Pathways to the future
The past four weeks have not slowed down for the APA in health policy, advocacy, government relations, external stakeholder engagement, member service delivery, COVID-19 responses to lockdowns and forging ahead with the APA’s strategic vision.
APA CEO Anja Nikolic and I met with Minister for Health and Aged Care Greg Hunt to discuss the Value of Physiotherapy report that the APA commissioned and released late last year.
He was most impressed and agreed that we had demonstrated the real value that physiotherapy provides to the health system.
He challenged us to think about our 10-year vision and our pathway to this vision.
For example, the Physiotherapy Research Foundation is currently assessing the UK first contact practitioner funding model and its potential for integration into the Australian health system.
Could this open up referral pathways to specialists, equal funding for imaging compared to other medical colleagues, a better consumer journey and possible prescribing?
Could our pathway highlight osteoarthritis prevention programs as alternatives to surgical interventions, physiotherapy-designed exercise programs for cancer sufferers or falls prevention for our older, most vulnerable people?
The policy team and the National Groups are being consulted before we return to the minister to discuss the existing research, where the gaps are and how the profession can address those gaps in terms of future research as we continue on that pathway to our vision for the future.
Anja and I also attended a think tank of industry leaders, which in addition to the APA included the Australian Health Practitioner Regulation Agency, the Australian Physiotherapy Council and the Council of Physiotherapy Deans Australia and New Zealand.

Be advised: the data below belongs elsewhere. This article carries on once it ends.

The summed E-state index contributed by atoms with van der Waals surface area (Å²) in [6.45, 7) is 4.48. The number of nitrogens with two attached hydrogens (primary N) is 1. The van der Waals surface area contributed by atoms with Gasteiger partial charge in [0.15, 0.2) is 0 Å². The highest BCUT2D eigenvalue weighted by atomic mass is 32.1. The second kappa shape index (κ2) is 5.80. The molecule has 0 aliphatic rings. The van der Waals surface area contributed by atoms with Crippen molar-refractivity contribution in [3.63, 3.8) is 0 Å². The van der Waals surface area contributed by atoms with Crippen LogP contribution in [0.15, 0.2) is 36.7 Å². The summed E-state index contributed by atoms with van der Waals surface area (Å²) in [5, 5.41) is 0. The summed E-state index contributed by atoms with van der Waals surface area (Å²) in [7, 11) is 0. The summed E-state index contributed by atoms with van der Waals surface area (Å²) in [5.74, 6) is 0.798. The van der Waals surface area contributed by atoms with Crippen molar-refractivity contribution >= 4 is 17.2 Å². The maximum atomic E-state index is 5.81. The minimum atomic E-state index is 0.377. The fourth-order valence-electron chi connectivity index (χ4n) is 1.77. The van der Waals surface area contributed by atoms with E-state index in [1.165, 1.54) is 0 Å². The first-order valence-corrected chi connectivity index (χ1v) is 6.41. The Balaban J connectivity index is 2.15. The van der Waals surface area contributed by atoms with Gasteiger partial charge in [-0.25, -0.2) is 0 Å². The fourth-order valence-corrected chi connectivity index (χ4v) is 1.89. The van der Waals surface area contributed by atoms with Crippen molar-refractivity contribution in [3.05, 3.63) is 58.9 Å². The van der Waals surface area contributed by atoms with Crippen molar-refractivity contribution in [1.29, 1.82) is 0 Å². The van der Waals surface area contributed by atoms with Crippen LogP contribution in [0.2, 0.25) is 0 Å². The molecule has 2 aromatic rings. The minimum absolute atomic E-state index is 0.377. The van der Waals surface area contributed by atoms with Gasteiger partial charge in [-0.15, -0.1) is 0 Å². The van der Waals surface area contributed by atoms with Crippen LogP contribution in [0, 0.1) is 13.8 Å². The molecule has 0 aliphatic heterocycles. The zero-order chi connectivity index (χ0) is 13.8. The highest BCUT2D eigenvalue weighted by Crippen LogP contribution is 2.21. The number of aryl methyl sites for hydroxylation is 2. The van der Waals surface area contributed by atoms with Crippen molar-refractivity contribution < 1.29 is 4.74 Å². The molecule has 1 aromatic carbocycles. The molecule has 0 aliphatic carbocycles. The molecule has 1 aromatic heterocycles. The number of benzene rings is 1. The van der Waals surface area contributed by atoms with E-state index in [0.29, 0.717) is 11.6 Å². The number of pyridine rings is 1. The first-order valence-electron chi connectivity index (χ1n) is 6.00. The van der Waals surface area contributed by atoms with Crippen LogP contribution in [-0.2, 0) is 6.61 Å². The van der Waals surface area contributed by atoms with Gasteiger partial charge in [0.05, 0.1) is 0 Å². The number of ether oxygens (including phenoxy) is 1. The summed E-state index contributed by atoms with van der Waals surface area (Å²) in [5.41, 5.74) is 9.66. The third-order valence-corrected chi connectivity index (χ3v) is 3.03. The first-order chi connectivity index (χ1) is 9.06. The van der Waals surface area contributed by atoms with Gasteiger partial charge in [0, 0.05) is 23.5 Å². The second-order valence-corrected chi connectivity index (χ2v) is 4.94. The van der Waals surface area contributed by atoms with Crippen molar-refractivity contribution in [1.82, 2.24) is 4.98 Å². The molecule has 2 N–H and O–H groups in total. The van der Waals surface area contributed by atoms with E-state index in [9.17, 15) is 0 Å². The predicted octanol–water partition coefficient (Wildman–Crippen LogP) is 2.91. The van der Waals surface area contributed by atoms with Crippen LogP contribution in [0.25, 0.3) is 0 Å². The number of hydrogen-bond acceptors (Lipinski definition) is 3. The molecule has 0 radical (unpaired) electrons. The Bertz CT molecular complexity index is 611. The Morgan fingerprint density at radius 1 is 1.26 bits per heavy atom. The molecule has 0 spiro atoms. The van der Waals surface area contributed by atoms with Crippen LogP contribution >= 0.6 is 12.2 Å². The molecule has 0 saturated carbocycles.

It was an opportunity to alert each other to what we are all working on individually and to discover where our directions intersect.
This will start the conversation about how we can achieve what is best for the physiotherapy profession in the future.
What will the profession look like in 20 years’ time and beyond?
What are the barriers preventing us from working to our full scope of practice?
What enablers can we lobby to advance the profession?
What regulatory issues face us now and in the future?
What workforce issues need to be understood and addressed so that our practice and profession are sustainable in the long term?
Our next step is to continue the dialogue and formulate core goals to ensure that all the leaders within the physiotherapy profession work together for its betterment.
The APA was lucky to secure a space at the recent House Select Committee on Mental Health and Suicide Prevention inquiry, where I provided evidence of physiotherapists being part of the multidisciplinary team in this important space.
I emphasised that we cannot separate physical and mental health and that the two intersect and make significant impacts on each other.
We can offer consumers the notion that ‘every door is the right door’.
We can improve their journey and play a role in helping to meet their needs.
We are significant contributors to coordinated, multidisciplinary care arrangements in other areas, including professional sport, return to work, chronic pain management, acute and chronic disease management and exercise prescription.
We have been working with external stakeholders (such as Ian Hickie from the Brain and Mind Centre in Sydney and the Black Dog Institute) over the past few months, gaining support, strategies and resources that will ensure that members are equipped to continue to add value in this space.
Take care and stay safe.
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